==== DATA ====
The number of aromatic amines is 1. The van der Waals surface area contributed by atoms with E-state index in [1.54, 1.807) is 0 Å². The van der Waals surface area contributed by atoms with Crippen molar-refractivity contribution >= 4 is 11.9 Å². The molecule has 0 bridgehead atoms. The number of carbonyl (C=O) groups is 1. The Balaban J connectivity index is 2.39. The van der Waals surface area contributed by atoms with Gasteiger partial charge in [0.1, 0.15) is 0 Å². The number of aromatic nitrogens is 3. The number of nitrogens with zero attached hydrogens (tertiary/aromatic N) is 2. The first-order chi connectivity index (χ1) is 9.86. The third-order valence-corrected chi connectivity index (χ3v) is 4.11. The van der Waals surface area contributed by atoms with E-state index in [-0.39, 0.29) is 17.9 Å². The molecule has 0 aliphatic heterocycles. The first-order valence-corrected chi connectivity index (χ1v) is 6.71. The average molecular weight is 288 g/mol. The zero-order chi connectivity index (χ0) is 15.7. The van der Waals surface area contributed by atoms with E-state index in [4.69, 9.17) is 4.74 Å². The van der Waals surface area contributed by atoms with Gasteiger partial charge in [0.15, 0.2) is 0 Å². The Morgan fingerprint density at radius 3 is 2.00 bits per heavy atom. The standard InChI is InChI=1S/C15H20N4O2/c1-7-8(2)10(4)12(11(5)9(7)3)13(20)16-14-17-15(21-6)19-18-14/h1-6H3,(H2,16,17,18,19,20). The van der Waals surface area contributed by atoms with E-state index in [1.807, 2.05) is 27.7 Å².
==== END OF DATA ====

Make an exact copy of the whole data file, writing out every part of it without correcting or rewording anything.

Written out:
The number of aromatic amines is 1. The van der Waals surface area contributed by atoms with E-state index in [1.54, 1.807) is 0 Å². The van der Waals surface area contributed by atoms with Crippen molar-refractivity contribution >= 4 is 11.9 Å². The molecule has 0 bridgehead atoms. The number of carbonyl (C=O) groups is 1. The Balaban J connectivity index is 2.39. The van der Waals surface area contributed by atoms with Gasteiger partial charge in [0.1, 0.15) is 0 Å². The number of aromatic nitrogens is 3. The number of nitrogens with zero attached hydrogens (tertiary/aromatic N) is 2. The first-order chi connectivity index (χ1) is 9.86. The third-order valence-corrected chi connectivity index (χ3v) is 4.11. The van der Waals surface area contributed by atoms with E-state index in [-0.39, 0.29) is 17.9 Å². The molecule has 0 aliphatic heterocycles. The first-order valence-corrected chi connectivity index (χ1v) is 6.71. The average molecular weight is 288 g/mol. The zero-order chi connectivity index (χ0) is 15.7. The van der Waals surface area contributed by atoms with E-state index in [4.69, 9.17) is 4.74 Å². The van der Waals surface area contributed by atoms with Gasteiger partial charge in [0.15, 0.2) is 0 Å². The Morgan fingerprint density at radius 3 is 2.00 bits per heavy atom. The standard InChI is InChI=1S/C15H20N4O2/c1-7-8(2)10(4)12(11(5)9(7)3)13(20)16-14-17-15(21-6)19-18-14/h1-6H3,(H2,16,17,18,19,20). The van der Waals surface area contributed by atoms with E-state index in [1.807, 2.05) is 27.7 Å².